In the XVII century, Caspar Barlaeus, a Dutch national, said when describing excesses of colonial policy: there is no sin below the equator. According to Barlaeus, any act of dishonesty committed there does not stain gentleman’s name, especially if there is a need to topple the leftist regime that integrated itself into the economic bloc with Russia and China (BRICS) and established regional blocs (MERCOSUR, SELAC) on the basis of independent Latin American states. This country has huge reserves of shelf oil, and the new government of CIA informer Michel Temer intends to bring it all to the US of A.
Will the Brazilians answer? Will they prove that they live in a legal state, where one should not insult the police? If the story had happened in the USA, the athletes would most likely have been jailed. Yet, it all happened in Rio, so they are certain that they can get away with it, because “there is no sin below the equator.”
We would like to note here that the Brazilians have the complex of the American backyard (sindrome vira-lata): the gringos are a model of democracy, and in Brazil everything is bad, the Brazilian police is bad and corrupt, but all American sheriffs are honest and respectable people.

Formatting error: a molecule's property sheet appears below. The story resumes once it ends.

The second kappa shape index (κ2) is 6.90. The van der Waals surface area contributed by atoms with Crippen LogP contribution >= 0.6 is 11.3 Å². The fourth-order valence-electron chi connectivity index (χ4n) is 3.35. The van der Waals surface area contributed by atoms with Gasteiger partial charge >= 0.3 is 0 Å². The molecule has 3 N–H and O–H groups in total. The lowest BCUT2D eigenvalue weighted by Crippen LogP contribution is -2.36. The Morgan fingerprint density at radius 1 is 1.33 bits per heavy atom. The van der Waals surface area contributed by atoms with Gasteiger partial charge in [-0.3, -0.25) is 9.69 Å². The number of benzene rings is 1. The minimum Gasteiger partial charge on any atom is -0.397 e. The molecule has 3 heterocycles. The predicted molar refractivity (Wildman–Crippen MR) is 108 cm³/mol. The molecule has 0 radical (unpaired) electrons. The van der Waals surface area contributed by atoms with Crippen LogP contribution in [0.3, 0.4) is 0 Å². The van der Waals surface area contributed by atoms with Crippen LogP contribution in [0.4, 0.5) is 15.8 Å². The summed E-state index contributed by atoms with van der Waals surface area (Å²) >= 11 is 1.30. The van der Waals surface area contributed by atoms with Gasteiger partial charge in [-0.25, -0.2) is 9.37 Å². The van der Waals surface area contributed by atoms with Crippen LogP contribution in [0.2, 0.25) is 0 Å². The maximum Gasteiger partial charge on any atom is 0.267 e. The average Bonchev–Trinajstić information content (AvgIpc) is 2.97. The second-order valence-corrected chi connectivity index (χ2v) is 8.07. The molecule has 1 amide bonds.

Perhaps, some prefer sadomasochism. They do not mind others calling their country a land of the monkeys and the whole region – a latrine (América Latrina).
As for the behavior of the American swimmers, this is an example of how “respectable” Americans behave. And these “exceptional” individuals are convinced that their arrogance and impudent behavior contributes to the image of the police state, where they come from. We doubt so.
The recent Nobel laureates’ letter accusing Greenpeace of a “crime against humanity” for opposing genetically modified (GMO) golden rice reveals a deep division not only between civil societies and some science circles but also within the science community – a division in the visions for our common future and which path to take for our joint development. A division we see growing and escalating. A strong indication of this division is that among the Nobel laureate signatories, there seems to be hardly anybody with a solid scientific track record in agriculture, food production, development, or the socio-ecological and political causes of poverty and hunger. Others with notable competence – at least in the economic and social domains of development, poverty, and hunger – are not among the signatories. Signs of escalation also include the emotional, accusing language in the letter and the ample use of scientifically unsubstantiated claims. What is missing in the letter and among the supporters and developers of GMOs is the recognition and scientific analysis of some tough facts.